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Basic Church History

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by

Tim Wellings

on 7 July 2014

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Transcript of Basic Church History

33 AD
2014
325
787
900
1054
1300
1500
1729
1989
East
West
Evangelicalism
Charismatic
Lutheranism
Reformed Churches
Anglicanism
Anabaptists (Baptists)
Methodism
Roman Catholicism
Eastern Orthodoxy
Day of Pentecost - 33 A.D.
In the Roman empire, there already existed two different cultures. The West, as best represented by Rome, and the East, symbolized by Constantinople. Though the gospel broke down all barriers between these cultures, distinctions remained that gave each a different nuanced understanding of Christianity.


The most obvious difference was that of language. The West came to speak primarily in Latin, while the East carried on the Greek language. The language barrier alone would come to cause confusion and misunderstanding as the two cultures tried to relate to one another in the Church.
354 - 430 AD
Augustine
The single most influential teacher in the West, both Roman Catholic and Protestant hands down. They say that the Middle Ages is only a series of footnotes on this brilliant theologian.
Athanasius
296-373
"Athanasius Against the World!" It sure
seemed so to this theological giant. He was exiled five separate times by the authorities for upholding the orthodox understanding of the Trinity. This earned him the title, "Father of Orthodoxy."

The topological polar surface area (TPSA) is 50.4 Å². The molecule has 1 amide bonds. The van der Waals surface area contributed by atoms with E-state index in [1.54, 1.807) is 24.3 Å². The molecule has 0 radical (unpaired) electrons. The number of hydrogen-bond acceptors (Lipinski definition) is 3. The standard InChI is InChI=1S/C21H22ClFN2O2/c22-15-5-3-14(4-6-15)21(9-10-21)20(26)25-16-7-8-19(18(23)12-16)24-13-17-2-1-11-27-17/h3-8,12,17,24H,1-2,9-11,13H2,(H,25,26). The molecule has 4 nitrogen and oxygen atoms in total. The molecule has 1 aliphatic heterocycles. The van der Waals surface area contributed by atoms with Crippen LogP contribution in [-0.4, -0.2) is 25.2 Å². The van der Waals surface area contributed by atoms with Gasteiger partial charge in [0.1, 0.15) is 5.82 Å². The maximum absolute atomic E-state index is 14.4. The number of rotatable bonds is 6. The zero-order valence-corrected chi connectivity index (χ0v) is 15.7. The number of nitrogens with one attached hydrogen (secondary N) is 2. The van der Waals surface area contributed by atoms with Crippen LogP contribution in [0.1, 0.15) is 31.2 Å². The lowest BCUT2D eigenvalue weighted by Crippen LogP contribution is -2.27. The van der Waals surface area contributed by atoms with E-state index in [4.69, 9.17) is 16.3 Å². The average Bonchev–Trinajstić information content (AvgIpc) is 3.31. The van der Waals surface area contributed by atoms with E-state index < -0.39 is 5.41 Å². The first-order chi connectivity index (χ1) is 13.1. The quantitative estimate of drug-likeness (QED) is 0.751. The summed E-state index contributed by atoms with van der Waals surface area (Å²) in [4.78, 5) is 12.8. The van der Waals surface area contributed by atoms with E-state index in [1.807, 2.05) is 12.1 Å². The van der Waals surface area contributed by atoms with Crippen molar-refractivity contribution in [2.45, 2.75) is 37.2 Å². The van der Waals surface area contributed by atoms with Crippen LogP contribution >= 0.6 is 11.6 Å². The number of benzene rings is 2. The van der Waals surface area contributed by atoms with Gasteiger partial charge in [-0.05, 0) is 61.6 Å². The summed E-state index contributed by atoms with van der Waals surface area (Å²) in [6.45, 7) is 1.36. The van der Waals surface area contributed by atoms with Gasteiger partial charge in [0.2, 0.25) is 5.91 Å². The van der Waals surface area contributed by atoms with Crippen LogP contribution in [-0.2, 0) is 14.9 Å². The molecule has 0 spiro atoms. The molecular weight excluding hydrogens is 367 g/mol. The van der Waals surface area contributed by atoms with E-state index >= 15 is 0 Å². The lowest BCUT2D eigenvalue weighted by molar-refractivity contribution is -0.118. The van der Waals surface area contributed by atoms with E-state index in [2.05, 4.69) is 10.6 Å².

The Cappadocian Fathers
Late 300s
This group was responsible for the development of the mature form of the Trinity. They championed the deity of the Holy Spirit, as well as developing the distinction between essence and person in the Trinity. They are also helped set the foundation for the Eastern Church.
Thomas Aquinas
1225-1274
Thomas Aquinas is one of only four men to be give the title of "Doctor of the Church" by the Roman Catholic Church. His influence, especially in Roman Catholicism, is massive. The Council of Trent in the 16th century accepted Aquinas' doctrine as authentic expression of Catholic teaching.

Martin Luther
1483-1546
Perhaps the most well-known Christian since Paul, Martin Luther is the very symbol of the Reformation. He defined the gospel as justification by faith alone and proclaimed Sola Scripture (Scripture alone) from every rooftop.

John Calvin
1509-1563
This French lawyer turned reformer was part of the second generation of Protestants churchmen. More rigorous and logical in his thinking than Luther, Calvin stressed the sovereignty of God, which would give birth to what is known today as Calvinism or Reformed theolog.y
John Wesley
1703-1791
Billy Graham
1918 -
Tertullian
160-225
Tertullian of Carthage is often considered the Father of Latin Theology. He did much to lay the foundation of Trinitarian doctrine, even coining the term "Trinitas." He was deeply concerned with holy living in the Church and towards the end of his life, he became part of the moralist sect of Montanism.
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